Defining the pathological contribution of NETosis to snakebite envenoming

Snakebite is a medical emergency causing rapid onset of both local tissue-destructive and potentially lethal systemic haemorrhagic and neurotoxic pathologies. Snakebite primarily afflicts remote, impoverished, rural farming communities in regions with weak medical and ambulatory infrastructures.  It annually kills approximately 138,000 people and 400,000 surviving victims suffer a substantially-reduced quality of life due to the multiple effects of permanent physical and psychological disabilities. Rapid access to effective healthcare is a major problem for these deeply disadvantaged snakebite victims, but necessary, because current antivenom treatment needs to delivered in a hospital setting. Unfortunately, delays in health seeking behaviour often result in antivenom therapy being ineffective at treating snakebite toxins, particularly those that cause local tissue damage around the bite site, leaving many victims with long term morbidity.

Recently we have begun to identify and characterise the cytotoxins found in various snake venoms that are responsible for stimulating the effects responsible for causing local morbidity (e.g. inflammation, blistering, necrosis). While venom toxins initiate this process, the relative contribution of secondary host processes to envenoming pathology remains almost completely unstudied. NETosis, a form of neutrophil cell death that contributes to the host defence against pathogens via the formation of neutrophil extracellular traps (NETs), likely plays a major role in local tissue damage following envenoming by entrapping venom toxins, physically blocking blood vessels and liberating endothelial cell-damaging histones, resulting in necrosis. Dysregulation of NETosis is a well-established pathological process associated with many conditions (e.g. atherosclerosis, diabetes, sepsis) and evidence that treatment of mice with NET-degrading DNAse I abolishes venom-induced local tissue damage suggests a major role in snakebite morbidity. Despite these exciting preliminary findings, the generality and extent of the contributory role of NETosis to local snakebite pathology remains unknown, and currently hampers the exploitation of NETosis as a potential adjunct drug target for tackling snakebite morbidity.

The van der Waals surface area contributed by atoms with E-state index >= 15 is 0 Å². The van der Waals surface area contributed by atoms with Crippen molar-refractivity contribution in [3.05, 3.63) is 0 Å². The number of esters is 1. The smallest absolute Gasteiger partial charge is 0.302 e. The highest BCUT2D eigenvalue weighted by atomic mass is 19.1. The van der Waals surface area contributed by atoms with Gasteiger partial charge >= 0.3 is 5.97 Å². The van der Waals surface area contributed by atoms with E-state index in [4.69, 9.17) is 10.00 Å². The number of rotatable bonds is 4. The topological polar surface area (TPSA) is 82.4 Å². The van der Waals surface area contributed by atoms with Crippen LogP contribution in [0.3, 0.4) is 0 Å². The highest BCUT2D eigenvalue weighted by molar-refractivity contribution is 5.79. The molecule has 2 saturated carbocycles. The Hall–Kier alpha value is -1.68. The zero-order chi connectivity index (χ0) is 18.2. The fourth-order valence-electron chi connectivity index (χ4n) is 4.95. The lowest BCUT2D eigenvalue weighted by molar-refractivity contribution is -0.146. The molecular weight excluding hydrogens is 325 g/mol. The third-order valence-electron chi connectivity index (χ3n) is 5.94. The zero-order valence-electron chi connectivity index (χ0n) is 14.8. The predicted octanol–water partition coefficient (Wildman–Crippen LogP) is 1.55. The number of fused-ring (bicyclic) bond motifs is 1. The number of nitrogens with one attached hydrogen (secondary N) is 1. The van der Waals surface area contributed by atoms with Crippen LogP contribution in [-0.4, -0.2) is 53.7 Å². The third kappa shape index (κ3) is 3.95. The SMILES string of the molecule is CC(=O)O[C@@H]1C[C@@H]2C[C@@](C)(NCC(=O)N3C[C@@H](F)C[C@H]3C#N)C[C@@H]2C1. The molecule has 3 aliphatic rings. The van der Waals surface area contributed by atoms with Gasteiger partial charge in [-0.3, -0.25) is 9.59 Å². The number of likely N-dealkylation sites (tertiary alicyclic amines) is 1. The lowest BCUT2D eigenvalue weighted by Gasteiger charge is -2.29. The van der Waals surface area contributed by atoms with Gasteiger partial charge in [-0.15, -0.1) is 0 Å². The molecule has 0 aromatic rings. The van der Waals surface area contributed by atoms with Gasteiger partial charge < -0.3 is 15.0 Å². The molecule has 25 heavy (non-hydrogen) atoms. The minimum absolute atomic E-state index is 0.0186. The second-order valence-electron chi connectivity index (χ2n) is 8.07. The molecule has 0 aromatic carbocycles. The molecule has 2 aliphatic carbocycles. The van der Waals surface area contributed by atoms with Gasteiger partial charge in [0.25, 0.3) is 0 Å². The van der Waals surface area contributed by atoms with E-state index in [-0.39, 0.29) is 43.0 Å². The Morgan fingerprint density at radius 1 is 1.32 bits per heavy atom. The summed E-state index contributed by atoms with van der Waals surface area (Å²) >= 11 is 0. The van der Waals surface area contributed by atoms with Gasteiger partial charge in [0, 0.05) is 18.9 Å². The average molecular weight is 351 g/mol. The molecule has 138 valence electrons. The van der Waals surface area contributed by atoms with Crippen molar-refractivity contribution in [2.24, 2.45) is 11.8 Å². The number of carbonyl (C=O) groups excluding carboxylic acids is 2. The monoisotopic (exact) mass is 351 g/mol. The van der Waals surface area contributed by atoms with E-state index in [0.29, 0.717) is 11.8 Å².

This project will therefore focus on defining the relative contribution of NETosis and liberated histones to local  (and secondarily systemic) envenoming pathology. We will identify the mechanisms by which NETosis is induced by different snake venoms, and the toxins responsible for initiating this process, and then define the pathophysiological consequences of NETosis using cell, organ on a chip and animal models of envenoming, as well as clinical samples from snakebite  victims. We will then use this information to rationally explore whether NETs and/or histones are valid drug targets for the development of adjunct therapeutics to reduce the severity of snakebite envenoming.